COVID Vaccines Create No 'Meaningful Change' in Menstrual Cycles but Do Cause a Brief Shift

Pfizer-BioNTech COVID-19 vaccine
Pfizer-BioNTech COVID-19 vaccine

FRANK AUGSTEIN/POOL/AFP via Getty A person receiving a COVID-19 vaccine

The COVID-19 vaccine can cause slight shifts in menstrual cycles, though nothing long-lasting or worrisome that should stop people from getting vaccinated, a large study has confirmed.

After anecdotal reports popped up on social media from people reporting changes to their menstrual cycles, the National Institutes of Health funded research into possible links between the two, with the first study published Thursday in the journal Obstetrics and Gynecology.

Researchers pulled data from the popular app Natural Cycles, which helps people to track their menstrual cycles and found that the vaccines were associated with a change of less than one day in the length of the menstrual cycle or a shift in when they began — "no population-level clinically meaningful change," they wrote.

"I think it's reassuring and also validating," Dr. Alison Edelman, a professor of obstetrics and gynecology at Oregon Health and Science University and lead author of the study, told NPR.

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The researchers looked at data from more than 3,900 Americans — 2,400 of whom received a COVID-19 vaccine and around 1,500 who were unvaccinated — and found that the vaccinated people had, on average, a slightly longer cycle after their first and second doses of Pfizer and Moderna's vaccines. The change was only temporary and resolved within a couple months, they found.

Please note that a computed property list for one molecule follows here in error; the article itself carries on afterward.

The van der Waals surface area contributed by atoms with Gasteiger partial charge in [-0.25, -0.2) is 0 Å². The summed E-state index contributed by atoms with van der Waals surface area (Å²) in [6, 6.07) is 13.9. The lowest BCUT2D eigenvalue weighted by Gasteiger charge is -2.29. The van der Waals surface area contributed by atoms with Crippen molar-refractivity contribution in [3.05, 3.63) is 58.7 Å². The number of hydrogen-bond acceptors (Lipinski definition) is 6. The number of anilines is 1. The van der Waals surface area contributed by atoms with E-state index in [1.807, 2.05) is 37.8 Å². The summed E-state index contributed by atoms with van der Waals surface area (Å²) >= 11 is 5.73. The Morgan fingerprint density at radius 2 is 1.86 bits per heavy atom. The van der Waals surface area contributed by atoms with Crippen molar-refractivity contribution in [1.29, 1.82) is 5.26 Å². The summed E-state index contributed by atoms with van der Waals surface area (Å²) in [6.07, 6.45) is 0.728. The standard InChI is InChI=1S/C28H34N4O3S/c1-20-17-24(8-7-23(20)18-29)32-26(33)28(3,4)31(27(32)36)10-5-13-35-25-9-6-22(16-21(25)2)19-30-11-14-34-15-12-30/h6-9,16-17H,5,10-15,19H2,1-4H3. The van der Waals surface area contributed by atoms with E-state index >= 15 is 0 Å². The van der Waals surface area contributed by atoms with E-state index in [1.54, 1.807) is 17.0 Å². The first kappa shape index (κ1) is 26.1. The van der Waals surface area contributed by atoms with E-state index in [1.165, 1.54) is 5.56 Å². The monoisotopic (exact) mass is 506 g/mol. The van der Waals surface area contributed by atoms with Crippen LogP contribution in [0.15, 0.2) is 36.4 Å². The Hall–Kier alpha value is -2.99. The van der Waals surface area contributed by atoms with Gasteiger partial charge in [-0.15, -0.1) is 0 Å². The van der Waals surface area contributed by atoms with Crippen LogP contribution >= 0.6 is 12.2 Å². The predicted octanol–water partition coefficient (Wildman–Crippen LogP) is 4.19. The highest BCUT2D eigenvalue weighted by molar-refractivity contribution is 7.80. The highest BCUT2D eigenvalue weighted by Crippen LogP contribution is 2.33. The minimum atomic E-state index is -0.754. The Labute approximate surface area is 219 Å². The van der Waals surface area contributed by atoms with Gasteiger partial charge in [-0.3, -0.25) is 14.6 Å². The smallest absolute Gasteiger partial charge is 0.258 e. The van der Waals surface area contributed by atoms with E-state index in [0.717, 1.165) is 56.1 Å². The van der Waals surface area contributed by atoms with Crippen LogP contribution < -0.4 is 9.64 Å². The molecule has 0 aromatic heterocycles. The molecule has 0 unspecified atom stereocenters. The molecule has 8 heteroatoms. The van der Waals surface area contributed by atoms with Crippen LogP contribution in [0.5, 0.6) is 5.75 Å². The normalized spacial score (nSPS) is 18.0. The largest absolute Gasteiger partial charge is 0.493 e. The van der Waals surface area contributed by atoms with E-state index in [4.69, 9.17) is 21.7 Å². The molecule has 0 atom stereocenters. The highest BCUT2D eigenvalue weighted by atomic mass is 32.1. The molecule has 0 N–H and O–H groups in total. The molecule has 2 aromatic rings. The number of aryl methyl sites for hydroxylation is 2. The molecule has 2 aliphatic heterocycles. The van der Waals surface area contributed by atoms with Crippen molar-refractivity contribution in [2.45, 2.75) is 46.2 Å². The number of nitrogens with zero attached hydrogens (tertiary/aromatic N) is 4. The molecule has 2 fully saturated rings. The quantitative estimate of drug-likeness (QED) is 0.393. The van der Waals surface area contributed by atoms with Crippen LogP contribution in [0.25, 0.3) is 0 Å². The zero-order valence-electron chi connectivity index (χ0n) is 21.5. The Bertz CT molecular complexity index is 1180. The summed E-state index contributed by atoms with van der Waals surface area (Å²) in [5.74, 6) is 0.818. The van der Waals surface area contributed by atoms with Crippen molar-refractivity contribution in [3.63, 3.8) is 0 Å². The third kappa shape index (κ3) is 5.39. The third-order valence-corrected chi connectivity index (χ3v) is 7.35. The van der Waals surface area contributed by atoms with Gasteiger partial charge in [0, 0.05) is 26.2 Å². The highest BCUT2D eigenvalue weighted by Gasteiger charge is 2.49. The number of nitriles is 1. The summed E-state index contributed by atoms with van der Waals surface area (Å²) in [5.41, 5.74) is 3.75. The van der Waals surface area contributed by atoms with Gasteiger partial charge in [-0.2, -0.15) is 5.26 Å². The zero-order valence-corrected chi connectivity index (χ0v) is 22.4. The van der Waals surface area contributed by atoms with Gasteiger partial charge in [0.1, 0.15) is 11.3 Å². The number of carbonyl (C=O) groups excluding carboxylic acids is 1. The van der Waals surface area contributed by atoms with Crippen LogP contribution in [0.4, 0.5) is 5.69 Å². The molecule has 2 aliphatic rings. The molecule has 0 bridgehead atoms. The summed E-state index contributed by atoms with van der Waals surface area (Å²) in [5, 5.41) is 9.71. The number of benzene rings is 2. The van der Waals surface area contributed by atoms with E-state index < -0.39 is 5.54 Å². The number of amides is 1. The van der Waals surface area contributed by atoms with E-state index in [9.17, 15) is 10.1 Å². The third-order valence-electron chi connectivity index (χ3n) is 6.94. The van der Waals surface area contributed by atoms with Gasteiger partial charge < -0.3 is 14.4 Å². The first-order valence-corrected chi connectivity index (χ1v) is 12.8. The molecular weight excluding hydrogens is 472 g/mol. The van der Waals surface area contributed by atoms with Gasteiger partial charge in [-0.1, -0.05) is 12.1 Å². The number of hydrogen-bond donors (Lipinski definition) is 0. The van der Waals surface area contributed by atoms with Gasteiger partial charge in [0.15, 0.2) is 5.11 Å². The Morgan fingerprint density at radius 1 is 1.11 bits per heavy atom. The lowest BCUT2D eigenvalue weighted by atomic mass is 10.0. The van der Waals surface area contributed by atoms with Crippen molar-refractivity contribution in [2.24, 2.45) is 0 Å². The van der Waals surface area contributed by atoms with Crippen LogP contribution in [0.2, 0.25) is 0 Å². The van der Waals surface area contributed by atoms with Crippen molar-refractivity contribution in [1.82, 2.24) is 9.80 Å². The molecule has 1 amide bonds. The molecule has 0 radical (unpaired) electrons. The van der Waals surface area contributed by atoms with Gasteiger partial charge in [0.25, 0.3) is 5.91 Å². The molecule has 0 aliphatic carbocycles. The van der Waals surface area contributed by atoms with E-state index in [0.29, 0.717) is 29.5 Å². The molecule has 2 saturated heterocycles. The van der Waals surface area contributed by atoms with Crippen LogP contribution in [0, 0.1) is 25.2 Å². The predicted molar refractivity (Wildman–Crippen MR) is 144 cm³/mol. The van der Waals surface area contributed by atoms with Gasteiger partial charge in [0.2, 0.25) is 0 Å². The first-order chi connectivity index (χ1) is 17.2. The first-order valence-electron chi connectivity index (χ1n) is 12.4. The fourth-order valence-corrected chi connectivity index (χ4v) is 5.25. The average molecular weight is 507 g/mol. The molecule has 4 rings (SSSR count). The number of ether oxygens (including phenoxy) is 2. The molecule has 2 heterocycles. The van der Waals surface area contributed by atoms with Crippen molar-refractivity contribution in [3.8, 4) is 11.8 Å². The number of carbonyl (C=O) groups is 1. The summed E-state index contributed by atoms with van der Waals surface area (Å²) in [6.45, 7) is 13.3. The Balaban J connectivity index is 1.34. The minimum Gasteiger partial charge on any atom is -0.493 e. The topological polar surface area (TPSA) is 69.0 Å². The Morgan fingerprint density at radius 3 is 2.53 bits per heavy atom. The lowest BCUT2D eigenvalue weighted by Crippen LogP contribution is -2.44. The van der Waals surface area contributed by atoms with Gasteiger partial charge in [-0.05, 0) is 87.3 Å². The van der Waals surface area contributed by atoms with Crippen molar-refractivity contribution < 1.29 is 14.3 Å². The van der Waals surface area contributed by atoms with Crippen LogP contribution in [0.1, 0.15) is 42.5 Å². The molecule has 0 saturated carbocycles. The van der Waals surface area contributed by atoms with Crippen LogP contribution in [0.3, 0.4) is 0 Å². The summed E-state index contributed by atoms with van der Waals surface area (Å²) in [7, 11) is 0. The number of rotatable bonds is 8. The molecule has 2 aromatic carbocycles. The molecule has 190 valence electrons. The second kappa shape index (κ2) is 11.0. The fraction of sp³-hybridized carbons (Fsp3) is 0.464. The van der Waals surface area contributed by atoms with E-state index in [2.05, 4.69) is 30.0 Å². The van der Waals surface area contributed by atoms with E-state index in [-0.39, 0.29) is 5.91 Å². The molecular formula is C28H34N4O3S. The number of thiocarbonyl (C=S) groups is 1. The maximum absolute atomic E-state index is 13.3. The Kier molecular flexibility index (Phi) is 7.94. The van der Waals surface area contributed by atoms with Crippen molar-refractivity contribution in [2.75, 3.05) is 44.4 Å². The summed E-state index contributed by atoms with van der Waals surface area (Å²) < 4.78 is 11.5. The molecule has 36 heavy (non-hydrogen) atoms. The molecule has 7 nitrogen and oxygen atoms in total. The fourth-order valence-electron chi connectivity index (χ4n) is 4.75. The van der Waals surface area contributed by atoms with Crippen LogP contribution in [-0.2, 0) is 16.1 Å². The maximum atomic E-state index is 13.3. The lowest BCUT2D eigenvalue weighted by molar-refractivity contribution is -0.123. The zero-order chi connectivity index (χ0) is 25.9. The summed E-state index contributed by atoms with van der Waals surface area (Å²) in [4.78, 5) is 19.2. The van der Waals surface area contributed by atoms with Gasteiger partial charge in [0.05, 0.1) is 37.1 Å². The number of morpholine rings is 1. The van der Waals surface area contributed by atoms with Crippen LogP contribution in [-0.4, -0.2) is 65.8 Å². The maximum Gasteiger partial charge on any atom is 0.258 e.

The change is "really trivial," Diana Bianchi, the director of the National Institutes of Health's Eunice Kennedy Shriver National Institute of Child Health and Human Development which helped fund the study, told The Lily, as there is often "normal variation in the menstrual cycles" up to eight days, "and on average this was less than one day."

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Plus, the researchers noted, if people skip vaccination and contract a severe illness like COVID-19 it could be "catastrophic" to menstrual cycles.

The researchers are still unsure, though, exactly why the vaccines led to any shifts. Edelman pointed out that the immune system and the reproductive system are connected, and as the vaccine instructs the immune system to fight COVID-19 it could lead to the change in cycles. They determined that the changes "cannot be explained by generalized pandemic stress."

But, Edelman emphasized, the change was extremely minor and temporary, and should not stop people from getting vaccinated. She also said that the vaccines are entirely safe for people who are expecting or trying to get pregnant.

"We haven't seen anything that's concerning regarding fertility or pregnancy in terms of vaccination," she told NPR, adding that "the risk of COVID-19 disease in pregnant women is incredibly serious."